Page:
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The Awesome Etiquette podcast is a weekly Q&A show where hosts, (cousins, and co-presidents of the Emily Post Institute,) Lizzie Post and Dan Post Senning answer audience questions, tackle etiquette topics in detail and salute good etiquette witnessed by the Awesome Etiquette audience.
The Emily Post Institute Inc. is a fifth generation family business that has been promoting etiquette based on consideration, respect and honesty since Emily Post wrote her first book ETIQUETTE in 1922. Today we offer a wide range of books, online resources, training programs for all ages and topics, a weekly podcast and a selection of greeting cards and paper products.
Sporting events are fantastic! (We're football/hockey fans here are Emily Post - GEAUX SAINTS! GO PATS! and Go UVM Men's Hockey Catamounts!) Attending a big game or match up surrounded by fans (or foes), the cheering, the food, the facepaint - it's wild! And it is so easy to get caught up in the emotion of the moment and before you know it, you're calling the ref words you've never even heard. No body wants to be that person - at least no body who is trying to exhibit good behavior that is. It's okay to get lost in the positive moments when you're at the game: that stunning save, the impossible catch, the scoring point for your team! (WOO HOO!) But here are some tips to keep you and your behavior in good stead when you're at the game.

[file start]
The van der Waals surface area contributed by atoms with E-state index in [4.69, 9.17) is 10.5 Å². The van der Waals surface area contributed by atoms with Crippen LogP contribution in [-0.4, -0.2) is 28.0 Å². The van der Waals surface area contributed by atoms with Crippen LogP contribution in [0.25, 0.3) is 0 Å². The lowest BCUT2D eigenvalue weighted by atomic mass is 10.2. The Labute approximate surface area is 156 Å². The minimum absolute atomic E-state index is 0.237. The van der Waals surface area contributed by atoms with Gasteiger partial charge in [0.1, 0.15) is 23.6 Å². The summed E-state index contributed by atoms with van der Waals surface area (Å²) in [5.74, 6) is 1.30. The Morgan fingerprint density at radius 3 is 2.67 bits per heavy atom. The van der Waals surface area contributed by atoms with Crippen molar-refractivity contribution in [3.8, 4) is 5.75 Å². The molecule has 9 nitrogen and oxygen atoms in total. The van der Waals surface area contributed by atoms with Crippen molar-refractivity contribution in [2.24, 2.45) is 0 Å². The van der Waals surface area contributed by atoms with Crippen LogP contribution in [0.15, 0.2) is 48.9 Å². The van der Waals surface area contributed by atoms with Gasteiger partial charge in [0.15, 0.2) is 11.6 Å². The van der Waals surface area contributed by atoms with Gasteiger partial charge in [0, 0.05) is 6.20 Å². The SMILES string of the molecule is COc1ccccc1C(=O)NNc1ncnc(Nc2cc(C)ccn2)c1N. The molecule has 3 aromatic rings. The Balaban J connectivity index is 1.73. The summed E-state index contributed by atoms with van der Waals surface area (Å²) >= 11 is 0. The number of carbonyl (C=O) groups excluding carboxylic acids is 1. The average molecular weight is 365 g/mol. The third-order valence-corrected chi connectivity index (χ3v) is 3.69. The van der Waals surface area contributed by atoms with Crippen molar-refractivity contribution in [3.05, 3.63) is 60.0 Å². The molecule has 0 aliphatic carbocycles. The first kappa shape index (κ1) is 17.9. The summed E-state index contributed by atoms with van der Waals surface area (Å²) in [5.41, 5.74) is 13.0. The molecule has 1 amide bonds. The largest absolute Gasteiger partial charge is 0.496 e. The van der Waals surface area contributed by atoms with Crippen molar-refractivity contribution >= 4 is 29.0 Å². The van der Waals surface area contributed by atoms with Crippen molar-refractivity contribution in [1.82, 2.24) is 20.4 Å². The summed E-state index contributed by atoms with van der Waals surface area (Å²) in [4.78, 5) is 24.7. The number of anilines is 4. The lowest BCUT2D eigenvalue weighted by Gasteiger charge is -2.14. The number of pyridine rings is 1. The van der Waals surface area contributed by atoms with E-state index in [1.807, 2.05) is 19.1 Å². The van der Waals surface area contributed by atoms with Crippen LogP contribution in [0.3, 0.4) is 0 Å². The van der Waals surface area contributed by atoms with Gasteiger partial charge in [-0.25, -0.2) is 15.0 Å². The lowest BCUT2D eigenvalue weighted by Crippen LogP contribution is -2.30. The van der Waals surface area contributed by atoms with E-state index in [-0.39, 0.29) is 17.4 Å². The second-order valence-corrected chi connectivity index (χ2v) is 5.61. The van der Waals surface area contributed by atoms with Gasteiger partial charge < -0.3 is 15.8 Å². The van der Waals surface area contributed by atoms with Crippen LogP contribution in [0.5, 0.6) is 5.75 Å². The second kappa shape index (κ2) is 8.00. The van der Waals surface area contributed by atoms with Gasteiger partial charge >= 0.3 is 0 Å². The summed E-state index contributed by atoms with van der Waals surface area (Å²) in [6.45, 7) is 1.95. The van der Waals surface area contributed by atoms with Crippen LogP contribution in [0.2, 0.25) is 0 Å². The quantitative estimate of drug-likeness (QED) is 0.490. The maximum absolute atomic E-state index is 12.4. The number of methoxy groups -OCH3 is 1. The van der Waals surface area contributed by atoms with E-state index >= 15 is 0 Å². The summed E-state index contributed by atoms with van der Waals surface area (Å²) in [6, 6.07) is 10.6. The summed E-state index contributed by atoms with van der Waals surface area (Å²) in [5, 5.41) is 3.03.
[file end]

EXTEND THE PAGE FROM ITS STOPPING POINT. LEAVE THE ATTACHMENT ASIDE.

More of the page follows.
Be patient as you walk to your seat, taking care not to jostle or shove anyone. Walk slowly with the crowd, not barging or even sneaking through it at a faster pace. This is true whether you are arriving and getting to your seat, hopping up for refreshments or the restroom and when exiting after the game.
When vendors come hawking sodas or snacks in the stands, raise your arm to signal that you wish to purchase something rather than shouting, "Over here!" Be sure to say thank you to anyone who passes your food or payment to help you out.
When a large group of spectators rises and blocks your view, go with the flow and stand. If only one or two people are standing in front of you, be polite, rather than frank: "Down in front!" will likely raise hackles, while "Would you mind sitting so that we can see?" usually won't.
Watch your language and your gestures. Obscenities in public are by nature offensive, no matter how free-spirited the atmosphere. Remember, referees, coaches and players are people, too! Avoid being downright nasty or rude if you disagree with a call or play. The same is true with our gestures, giving the field the finger or other gestures that correspond with obscenities or vulgarity is absolutely not good spectator etiquette.
Cheer your heart out when your team is playing well, but don't be so loud or gloating that your behavior becomes obnoxious. Be sure give props when they are due to the other team too.
At events where extreme concentration is necessary, (golf tournaments, tennis matches, billiards, or even chess) respect the competitors' need for quiet. Don't be the person who shouts "In the hole!" from the tee box of a par 5 - or worse, gets too excited and shouts "In the hole!" in the player's back swing on a putt!